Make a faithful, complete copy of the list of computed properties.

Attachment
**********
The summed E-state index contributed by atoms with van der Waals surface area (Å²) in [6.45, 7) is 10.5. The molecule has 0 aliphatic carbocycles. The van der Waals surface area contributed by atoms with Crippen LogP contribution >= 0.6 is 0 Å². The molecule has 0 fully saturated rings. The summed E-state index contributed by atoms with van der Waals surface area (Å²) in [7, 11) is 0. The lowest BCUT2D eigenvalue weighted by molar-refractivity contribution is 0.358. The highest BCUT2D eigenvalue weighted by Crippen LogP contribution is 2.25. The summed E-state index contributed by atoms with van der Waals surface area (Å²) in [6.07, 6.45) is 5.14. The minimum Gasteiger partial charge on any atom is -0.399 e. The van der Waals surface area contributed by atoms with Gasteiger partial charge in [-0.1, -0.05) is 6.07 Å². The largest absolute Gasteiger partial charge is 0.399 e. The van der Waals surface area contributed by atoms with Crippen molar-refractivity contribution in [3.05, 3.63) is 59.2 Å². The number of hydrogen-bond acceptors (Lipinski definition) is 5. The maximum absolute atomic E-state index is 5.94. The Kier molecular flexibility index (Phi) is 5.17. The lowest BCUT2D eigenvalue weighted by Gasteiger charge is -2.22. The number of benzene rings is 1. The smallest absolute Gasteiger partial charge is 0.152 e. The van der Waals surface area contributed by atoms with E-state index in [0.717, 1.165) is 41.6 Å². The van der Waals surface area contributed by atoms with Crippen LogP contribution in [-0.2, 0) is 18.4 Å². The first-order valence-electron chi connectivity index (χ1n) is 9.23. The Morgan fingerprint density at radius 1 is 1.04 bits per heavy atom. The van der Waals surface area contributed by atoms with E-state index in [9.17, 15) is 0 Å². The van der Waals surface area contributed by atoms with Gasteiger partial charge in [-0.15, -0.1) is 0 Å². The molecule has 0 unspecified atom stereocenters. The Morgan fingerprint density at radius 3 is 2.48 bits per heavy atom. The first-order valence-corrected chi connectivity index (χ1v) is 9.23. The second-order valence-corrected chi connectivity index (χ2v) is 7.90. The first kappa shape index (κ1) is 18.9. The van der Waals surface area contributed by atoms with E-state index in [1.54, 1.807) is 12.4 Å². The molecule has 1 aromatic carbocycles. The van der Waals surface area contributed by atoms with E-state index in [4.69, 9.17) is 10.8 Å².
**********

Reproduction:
The summed E-state index contributed by atoms with van der Waals surface area (Å²) in [6.45, 7) is 10.5. The molecule has 0 aliphatic carbocycles. The van der Waals surface area contributed by atoms with Crippen LogP contribution >= 0.6 is 0 Å². The molecule has 0 fully saturated rings. The summed E-state index contributed by atoms with van der Waals surface area (Å²) in [7, 11) is 0. The lowest BCUT2D eigenvalue weighted by molar-refractivity contribution is 0.358. The highest BCUT2D eigenvalue weighted by Crippen LogP contribution is 2.25. The summed E-state index contributed by atoms with van der Waals surface area (Å²) in [6.07, 6.45) is 5.14. The minimum Gasteiger partial charge on any atom is -0.399 e. The van der Waals surface area contributed by atoms with Gasteiger partial charge in [-0.1, -0.05) is 6.07 Å². The largest absolute Gasteiger partial charge is 0.399 e. The van der Waals surface area contributed by atoms with Crippen molar-refractivity contribution in [3.05, 3.63) is 59.2 Å². The number of hydrogen-bond acceptors (Lipinski definition) is 5. The maximum absolute atomic E-state index is 5.94. The Kier molecular flexibility index (Phi) is 5.17. The lowest BCUT2D eigenvalue weighted by Gasteiger charge is -2.22. The number of benzene rings is 1. The smallest absolute Gasteiger partial charge is 0.152 e. The van der Waals surface area contributed by atoms with E-state index in [0.717, 1.165) is 41.6 Å². The van der Waals surface area contributed by atoms with Crippen LogP contribution in [-0.2, 0) is 18.4 Å². The first-order valence-electron chi connectivity index (χ1n) is 9.23. The Morgan fingerprint density at radius 1 is 1.04 bits per heavy atom. The van der Waals surface area contributed by atoms with E-state index in [9.17, 15) is 0 Å². The van der Waals surface area contributed by atoms with Gasteiger partial charge in [-0.15, -0.1) is 0 Å². The molecule has 0 unspecified atom stereocenters. The Morgan fingerprint density at radius 3 is 2.48 bits per heavy atom. The first-order valence-corrected chi connectivity index (χ1v) is 9.23. The second-order valence-corrected chi connectivity index (χ2v) is 7.90. The first kappa shape index (κ1) is 18.9. The van der Waals surface area contributed by atoms with E-state index in [1.54, 1.807) is 12.4 Å². The molecule has 1 aromatic carbocycles. The van der Waals surface area contributed by atoms with E-state index in [4.69, 9.17) is 10.8 Å².